(A quick note… some readers seem to be having word wrap troubles with this article… I’ve check on 3 different browsers and it looks fine on all of them to me, and there don’t seem to be embedded control characters or mismatched formatting codes or whatnot. If anyone is still seeing wrap issues, please let me know OS and browser you’re using, thanks.)

And now… the end is near… and so we face… the final cur (screeeee!)

Nah, we still got the “Booty” to go.

But this is the finale of the monsters. From egg people to mingo snails, from womb lice to galactic dragons, you have seen a glorious sampling of the many wonders offered by Erol Otus, Paule Reiche III, and the rest of the gang at Fantasy Art Enterprises. We finish up with a look at robots. Not “living constructs” or “steam golems” or anything like that, but robots — clanking, whirring, buzzing, robots. Also killing. Did I mention killing?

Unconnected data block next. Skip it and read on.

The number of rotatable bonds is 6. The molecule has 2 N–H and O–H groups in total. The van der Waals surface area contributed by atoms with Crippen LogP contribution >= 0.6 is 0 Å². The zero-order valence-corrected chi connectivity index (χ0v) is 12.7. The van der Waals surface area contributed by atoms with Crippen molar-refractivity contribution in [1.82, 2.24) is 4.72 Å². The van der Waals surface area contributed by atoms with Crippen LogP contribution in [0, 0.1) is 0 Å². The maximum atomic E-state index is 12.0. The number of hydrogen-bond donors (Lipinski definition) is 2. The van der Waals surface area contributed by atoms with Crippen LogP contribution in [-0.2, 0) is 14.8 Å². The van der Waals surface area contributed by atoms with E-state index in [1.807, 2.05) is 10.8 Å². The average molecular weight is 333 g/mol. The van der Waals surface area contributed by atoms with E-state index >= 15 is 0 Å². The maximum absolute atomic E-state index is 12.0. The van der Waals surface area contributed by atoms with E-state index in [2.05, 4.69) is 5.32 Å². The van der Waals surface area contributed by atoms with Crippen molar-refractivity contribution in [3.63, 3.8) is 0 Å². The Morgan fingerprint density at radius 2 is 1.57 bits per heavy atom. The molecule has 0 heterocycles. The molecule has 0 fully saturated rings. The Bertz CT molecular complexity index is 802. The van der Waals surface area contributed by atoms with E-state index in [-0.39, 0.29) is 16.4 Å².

This kind of blend of out-and-out sci-fi with pure fantasy, without any feeble excuses like “elementally powered trains” or “spelljammers” or whatever, was one of the hallmarks of “first wave” gaming. (“Old School” has too many contradictory meanings, it seems.) It was part of the very earliest versions of D&D — the Temple of the Frog in Blackmoor probably opened the floodgates — and it showed up again at times, such as the astoundingly classic “Expedition To The Barrier Peaks”, but it faded pretty quickly, and it’s rare to see it nowadays in its rawest form, unencumbered by such trivialities as “logic” and “internal consistency”. (There was a vaguely defined but widely shared assumption among a lot of older gamers that Your D&D World was just this world, you know, in orbit around some sun, and there was a galactic empire out there, and every so often some high-tech doodad would land in D&D World, and that’s where all this came from. Gnomish tinkers and the like came much, much, later.)